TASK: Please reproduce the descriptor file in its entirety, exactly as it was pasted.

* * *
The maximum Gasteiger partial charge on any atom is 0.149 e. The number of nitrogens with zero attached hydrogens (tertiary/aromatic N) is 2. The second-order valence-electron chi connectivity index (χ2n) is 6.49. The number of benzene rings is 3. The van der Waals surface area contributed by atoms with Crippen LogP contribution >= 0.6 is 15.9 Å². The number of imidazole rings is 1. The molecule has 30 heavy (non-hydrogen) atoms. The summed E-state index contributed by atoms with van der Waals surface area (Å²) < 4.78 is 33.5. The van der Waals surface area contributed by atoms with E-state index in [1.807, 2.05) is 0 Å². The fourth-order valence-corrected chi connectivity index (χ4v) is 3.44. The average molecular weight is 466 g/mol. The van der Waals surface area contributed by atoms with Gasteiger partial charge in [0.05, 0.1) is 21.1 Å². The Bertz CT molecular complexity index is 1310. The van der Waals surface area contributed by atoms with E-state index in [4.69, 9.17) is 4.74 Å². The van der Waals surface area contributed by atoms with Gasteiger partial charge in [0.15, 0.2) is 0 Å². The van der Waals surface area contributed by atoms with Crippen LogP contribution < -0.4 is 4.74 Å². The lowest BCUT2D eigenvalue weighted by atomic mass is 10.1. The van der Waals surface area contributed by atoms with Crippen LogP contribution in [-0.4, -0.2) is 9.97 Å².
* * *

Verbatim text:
The maximum Gasteiger partial charge on any atom is 0.149 e. The number of nitrogens with zero attached hydrogens (tertiary/aromatic N) is 2. The second-order valence-electron chi connectivity index (χ2n) is 6.49. The number of benzene rings is 3. The van der Waals surface area contributed by atoms with Crippen LogP contribution >= 0.6 is 15.9 Å². The number of imidazole rings is 1. The molecule has 30 heavy (non-hydrogen) atoms. The summed E-state index contributed by atoms with van der Waals surface area (Å²) < 4.78 is 33.5. The van der Waals surface area contributed by atoms with E-state index in [1.807, 2.05) is 0 Å². The fourth-order valence-corrected chi connectivity index (χ4v) is 3.44. The average molecular weight is 466 g/mol. The van der Waals surface area contributed by atoms with Gasteiger partial charge in [0.05, 0.1) is 21.1 Å². The Bertz CT molecular complexity index is 1310. The van der Waals surface area contributed by atoms with E-state index in [4.69, 9.17) is 4.74 Å². The van der Waals surface area contributed by atoms with Gasteiger partial charge in [0.15, 0.2) is 0 Å². The van der Waals surface area contributed by atoms with Crippen LogP contribution < -0.4 is 4.74 Å². The lowest BCUT2D eigenvalue weighted by atomic mass is 10.1. The van der Waals surface area contributed by atoms with Crippen LogP contribution in [-0.4, -0.2) is 9.97 Å².